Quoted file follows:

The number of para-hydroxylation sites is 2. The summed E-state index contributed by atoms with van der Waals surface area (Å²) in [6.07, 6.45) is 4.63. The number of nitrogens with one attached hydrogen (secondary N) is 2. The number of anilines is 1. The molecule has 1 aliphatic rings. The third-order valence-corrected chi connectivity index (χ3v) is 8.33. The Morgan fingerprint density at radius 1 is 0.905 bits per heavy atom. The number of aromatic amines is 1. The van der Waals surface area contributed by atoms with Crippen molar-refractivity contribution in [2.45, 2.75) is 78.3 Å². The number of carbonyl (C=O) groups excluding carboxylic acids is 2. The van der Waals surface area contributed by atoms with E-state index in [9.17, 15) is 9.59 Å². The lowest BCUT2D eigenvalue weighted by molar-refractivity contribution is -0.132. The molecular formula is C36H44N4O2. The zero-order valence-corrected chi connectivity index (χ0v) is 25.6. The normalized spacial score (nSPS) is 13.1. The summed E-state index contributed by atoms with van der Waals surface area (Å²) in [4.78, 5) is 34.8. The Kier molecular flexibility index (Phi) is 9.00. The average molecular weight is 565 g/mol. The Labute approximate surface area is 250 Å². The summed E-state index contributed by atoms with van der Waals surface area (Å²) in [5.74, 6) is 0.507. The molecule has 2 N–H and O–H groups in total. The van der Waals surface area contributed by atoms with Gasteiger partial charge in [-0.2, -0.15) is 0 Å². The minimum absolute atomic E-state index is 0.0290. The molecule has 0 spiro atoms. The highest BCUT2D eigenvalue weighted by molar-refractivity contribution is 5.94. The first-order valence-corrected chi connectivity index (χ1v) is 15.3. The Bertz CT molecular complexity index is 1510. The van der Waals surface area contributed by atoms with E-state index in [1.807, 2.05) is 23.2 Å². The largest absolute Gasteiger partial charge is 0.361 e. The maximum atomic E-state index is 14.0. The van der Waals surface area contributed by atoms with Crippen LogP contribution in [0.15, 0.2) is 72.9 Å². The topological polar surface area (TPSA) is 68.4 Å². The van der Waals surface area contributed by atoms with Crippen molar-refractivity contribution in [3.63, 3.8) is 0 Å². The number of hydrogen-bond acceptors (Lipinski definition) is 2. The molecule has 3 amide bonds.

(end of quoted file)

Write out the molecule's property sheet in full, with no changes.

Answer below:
The number of para-hydroxylation sites is 2. The summed E-state index contributed by atoms with van der Waals surface area (Å²) in [6.07, 6.45) is 4.63. The number of nitrogens with one attached hydrogen (secondary N) is 2. The number of anilines is 1. The molecule has 1 aliphatic rings. The third-order valence-corrected chi connectivity index (χ3v) is 8.33. The Morgan fingerprint density at radius 1 is 0.905 bits per heavy atom. The number of aromatic amines is 1. The van der Waals surface area contributed by atoms with Crippen molar-refractivity contribution in [2.45, 2.75) is 78.3 Å². The number of carbonyl (C=O) groups excluding carboxylic acids is 2. The van der Waals surface area contributed by atoms with E-state index in [9.17, 15) is 9.59 Å². The lowest BCUT2D eigenvalue weighted by molar-refractivity contribution is -0.132. The molecular formula is C36H44N4O2. The zero-order valence-corrected chi connectivity index (χ0v) is 25.6. The normalized spacial score (nSPS) is 13.1. The summed E-state index contributed by atoms with van der Waals surface area (Å²) in [4.78, 5) is 34.8. The Kier molecular flexibility index (Phi) is 9.00. The average molecular weight is 565 g/mol. The Labute approximate surface area is 250 Å². The summed E-state index contributed by atoms with van der Waals surface area (Å²) in [5.74, 6) is 0.507. The molecule has 2 N–H and O–H groups in total. The van der Waals surface area contributed by atoms with Gasteiger partial charge in [-0.2, -0.15) is 0 Å². The minimum absolute atomic E-state index is 0.0290. The molecule has 0 spiro atoms. The highest BCUT2D eigenvalue weighted by molar-refractivity contribution is 5.94. The first-order valence-corrected chi connectivity index (χ1v) is 15.3. The Bertz CT molecular complexity index is 1510. The van der Waals surface area contributed by atoms with E-state index in [1.807, 2.05) is 23.2 Å². The largest absolute Gasteiger partial charge is 0.361 e. The maximum atomic E-state index is 14.0. The van der Waals surface area contributed by atoms with Crippen LogP contribution in [0.15, 0.2) is 72.9 Å². The topological polar surface area (TPSA) is 68.4 Å². The van der Waals surface area contributed by atoms with Crippen molar-refractivity contribution in [3.63, 3.8) is 0 Å². The number of hydrogen-bond acceptors (Lipinski definition) is 2. The molecule has 3 amide bonds.